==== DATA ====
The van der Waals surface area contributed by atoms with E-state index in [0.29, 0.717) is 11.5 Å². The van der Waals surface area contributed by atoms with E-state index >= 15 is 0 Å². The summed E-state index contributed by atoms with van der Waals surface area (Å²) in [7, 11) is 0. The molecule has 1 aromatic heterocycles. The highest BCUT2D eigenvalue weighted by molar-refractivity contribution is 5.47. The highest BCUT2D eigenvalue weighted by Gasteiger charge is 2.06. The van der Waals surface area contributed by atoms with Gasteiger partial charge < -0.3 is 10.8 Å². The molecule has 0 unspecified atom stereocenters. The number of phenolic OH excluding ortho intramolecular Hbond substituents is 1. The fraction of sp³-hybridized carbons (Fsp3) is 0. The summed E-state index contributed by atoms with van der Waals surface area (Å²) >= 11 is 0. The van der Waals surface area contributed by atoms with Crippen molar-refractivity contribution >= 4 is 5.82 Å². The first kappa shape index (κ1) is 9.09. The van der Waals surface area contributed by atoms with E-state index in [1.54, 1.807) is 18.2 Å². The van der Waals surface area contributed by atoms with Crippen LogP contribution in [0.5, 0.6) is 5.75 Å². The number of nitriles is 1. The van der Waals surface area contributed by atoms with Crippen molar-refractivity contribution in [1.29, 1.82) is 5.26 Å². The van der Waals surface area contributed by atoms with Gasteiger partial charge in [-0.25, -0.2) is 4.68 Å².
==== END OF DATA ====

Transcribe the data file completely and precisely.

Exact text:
The van der Waals surface area contributed by atoms with E-state index in [0.29, 0.717) is 11.5 Å². The van der Waals surface area contributed by atoms with E-state index >= 15 is 0 Å². The summed E-state index contributed by atoms with van der Waals surface area (Å²) in [7, 11) is 0. The molecule has 1 aromatic heterocycles. The highest BCUT2D eigenvalue weighted by molar-refractivity contribution is 5.47. The highest BCUT2D eigenvalue weighted by Gasteiger charge is 2.06. The van der Waals surface area contributed by atoms with Gasteiger partial charge < -0.3 is 10.8 Å². The molecule has 0 unspecified atom stereocenters. The number of phenolic OH excluding ortho intramolecular Hbond substituents is 1. The fraction of sp³-hybridized carbons (Fsp3) is 0. The summed E-state index contributed by atoms with van der Waals surface area (Å²) >= 11 is 0. The van der Waals surface area contributed by atoms with Crippen molar-refractivity contribution >= 4 is 5.82 Å². The first kappa shape index (κ1) is 9.09. The van der Waals surface area contributed by atoms with E-state index in [1.54, 1.807) is 18.2 Å². The van der Waals surface area contributed by atoms with Crippen LogP contribution in [0.5, 0.6) is 5.75 Å². The number of nitriles is 1. The van der Waals surface area contributed by atoms with Crippen molar-refractivity contribution in [1.29, 1.82) is 5.26 Å². The van der Waals surface area contributed by atoms with Gasteiger partial charge in [-0.25, -0.2) is 4.68 Å².